“I love to think about how I would test amazing inventions that don’t exist yet,” answers software testing consultant Lanette Creamer when asked about her favorite Agile testing game. Creamer talks about how playing games such as these can spark creativity, an important trait for a software tester. Creamer will be leading an interactive session at STPCon titled, “Agile testing games.” Read on for a preview of what to expect.
SSQ: You have a session at STPCon titled “Agile testing games.” Will you be talking about games such as those promoted by Luke Hohmann’s
Lanette Creamer: No, I won’t be modeling the games after anything in particular. I’ll simply bring some objects, and some back story. With whatever I provide, I’ll expect participants to play along with the rules for small prizes of their choosing and Internet fame. For those expecting a free laptop or some other awesome prize, sadly, the fabulous prizes won’t be quite that fabulous!
SSQ: Are these testing games associated with a particular Agile methodology such as Scrum? What makes them “Agile”?
Creamer: It isn’t so much that the games are “Agile,” but that the games are “Agile Testing.” If I had more time for this one, I would design it so there was something to develop as well as something to test, but these are exercises to have some fun while also practicing some of the skills that are used when testing Agile software. I’m giving the tester a user story, along with something we’ll pretend was created to fulfill that story. That part is where we deviate from Agile development. We are going to pretend real life objects are the software under test. Testers will invent tests, and execute them against the product. Much like a real project, they must do the best testing possible in the given time. It is Agile because they must rely on the story and the product to test. It is a game because we aren’t actually testing software to ship to customers. I do practice testing on real software sometimes. I call that learning, but some people call that “working for free.”
SSQ: Agile methodologies promote testing early, sometimes, as in test-driven development, using automated tests that can be run as regression tests with each build for continuous integration. Will these testing games involve any planning or movement towards automated testing?
Creamer: It could. Automation ideas are welcome.
SSQ: Can you tell us a little about your favorite testing game and why you like it?
Creamer: I love to think about how I would test amazing inventions that don’t exist yet. It’s so fun to think about what would happen if we could time travel, what the edge cases might be, and what could happen in case of errors. It opens up the creative part of the mind, and as well as thinking about what could be possible, it gives you some insight into how other testers think when you hear both their serious answers, and the non-serious. In my blog, I once asked how we could test the beta of a transportation device. I thought it was hilarious when the answer was to ask the developer to get in to see how confident they were feeling about the safety.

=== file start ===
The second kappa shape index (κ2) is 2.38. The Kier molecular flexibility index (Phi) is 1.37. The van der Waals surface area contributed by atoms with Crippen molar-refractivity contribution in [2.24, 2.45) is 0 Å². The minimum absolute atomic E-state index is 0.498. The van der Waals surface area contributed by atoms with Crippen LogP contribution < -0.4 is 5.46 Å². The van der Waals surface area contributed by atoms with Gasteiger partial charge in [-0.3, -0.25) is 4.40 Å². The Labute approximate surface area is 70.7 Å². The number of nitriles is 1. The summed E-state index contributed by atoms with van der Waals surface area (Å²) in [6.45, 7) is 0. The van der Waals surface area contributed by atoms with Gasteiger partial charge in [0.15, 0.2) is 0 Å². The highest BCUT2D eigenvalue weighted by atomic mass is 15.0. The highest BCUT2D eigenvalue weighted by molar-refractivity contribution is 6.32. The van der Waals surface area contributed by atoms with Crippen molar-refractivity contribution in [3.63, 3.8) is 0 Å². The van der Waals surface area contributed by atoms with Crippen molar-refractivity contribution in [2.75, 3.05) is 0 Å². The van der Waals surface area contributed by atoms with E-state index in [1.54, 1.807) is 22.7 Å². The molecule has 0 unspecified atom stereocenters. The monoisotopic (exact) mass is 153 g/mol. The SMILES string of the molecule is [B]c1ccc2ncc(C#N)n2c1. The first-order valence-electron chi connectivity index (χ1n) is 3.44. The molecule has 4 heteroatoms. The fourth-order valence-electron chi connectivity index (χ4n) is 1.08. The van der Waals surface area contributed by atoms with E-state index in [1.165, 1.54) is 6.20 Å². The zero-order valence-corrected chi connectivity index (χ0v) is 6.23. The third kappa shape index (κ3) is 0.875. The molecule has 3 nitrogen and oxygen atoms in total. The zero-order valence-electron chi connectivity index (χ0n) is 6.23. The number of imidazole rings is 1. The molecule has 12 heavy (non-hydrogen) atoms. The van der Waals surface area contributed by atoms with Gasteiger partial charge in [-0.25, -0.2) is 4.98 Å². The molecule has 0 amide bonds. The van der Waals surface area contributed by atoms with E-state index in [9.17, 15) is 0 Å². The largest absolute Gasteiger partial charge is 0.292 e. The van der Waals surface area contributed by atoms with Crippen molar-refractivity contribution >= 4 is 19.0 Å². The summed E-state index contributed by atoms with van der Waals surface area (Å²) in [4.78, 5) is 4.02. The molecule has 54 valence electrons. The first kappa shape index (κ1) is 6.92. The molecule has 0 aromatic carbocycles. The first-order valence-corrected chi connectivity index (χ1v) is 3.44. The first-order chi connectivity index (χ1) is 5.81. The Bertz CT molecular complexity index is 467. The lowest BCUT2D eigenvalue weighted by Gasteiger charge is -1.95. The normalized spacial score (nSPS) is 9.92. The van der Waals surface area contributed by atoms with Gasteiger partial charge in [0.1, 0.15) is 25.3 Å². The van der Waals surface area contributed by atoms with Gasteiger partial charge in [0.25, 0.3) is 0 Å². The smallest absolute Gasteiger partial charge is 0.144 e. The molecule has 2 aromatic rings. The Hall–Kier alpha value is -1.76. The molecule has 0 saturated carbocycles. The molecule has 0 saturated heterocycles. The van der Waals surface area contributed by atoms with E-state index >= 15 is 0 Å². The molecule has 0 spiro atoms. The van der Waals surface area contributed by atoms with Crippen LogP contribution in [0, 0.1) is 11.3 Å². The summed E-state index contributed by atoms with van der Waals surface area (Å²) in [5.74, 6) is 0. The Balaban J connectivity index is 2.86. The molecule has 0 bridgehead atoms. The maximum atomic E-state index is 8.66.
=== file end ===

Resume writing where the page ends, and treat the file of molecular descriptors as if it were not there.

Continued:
SSQ: Who do you think would most benefit from this presentation and why?
Creamer: This isn’t a presentation. It is an interactive experience. People who want to do something fun, try out new test ideas they are learning, or even those who are curious to win a prize should come play some testing games. Taking some time out of simply listening to interact will refresh you for more sessions in the day, and sharing your ideas that are being learned at STPCon is a good way to review basic test strategy, and hear what your fellow conference attendees are learning that you may have missed. The curious should certainly come check out my items to test, as I’ve brought some bizarre stuff that you may have never seen before. Keep your fingers crossed that they all make it through TSA inspection, as I’ve lost objects to test in the same of safety before. I’m actually checking my test objects this time so that the odds are better of them making it.
One more thing. I’m going to try to carry some test objects on me while I’m at the conference. If you’d like to play a game during lunch or at one of the social events, just let me know! I’ll be the redhead who is likely overheated since I’m from Seattle. I’m hoping for cool temperatures at STPcon this year.
For more from Lanette Creamer, read Software development: Benefits of pairing programmers and non-programmers.
Lanette Creamer is an independent software testing consultant and coach from Seattle, WA. Known in the blogging community as TestyRedhead, her blog can be found at http://blog.testyredhead.com/. Her presentations are known for being candid, including cat photos, and being focused on the human side of software testing. Recently focused on Agile testing and pairing with developers, in the past her papers and presentations have focused on combining automated checks with exploratory charters, and group collaborative testing techniques.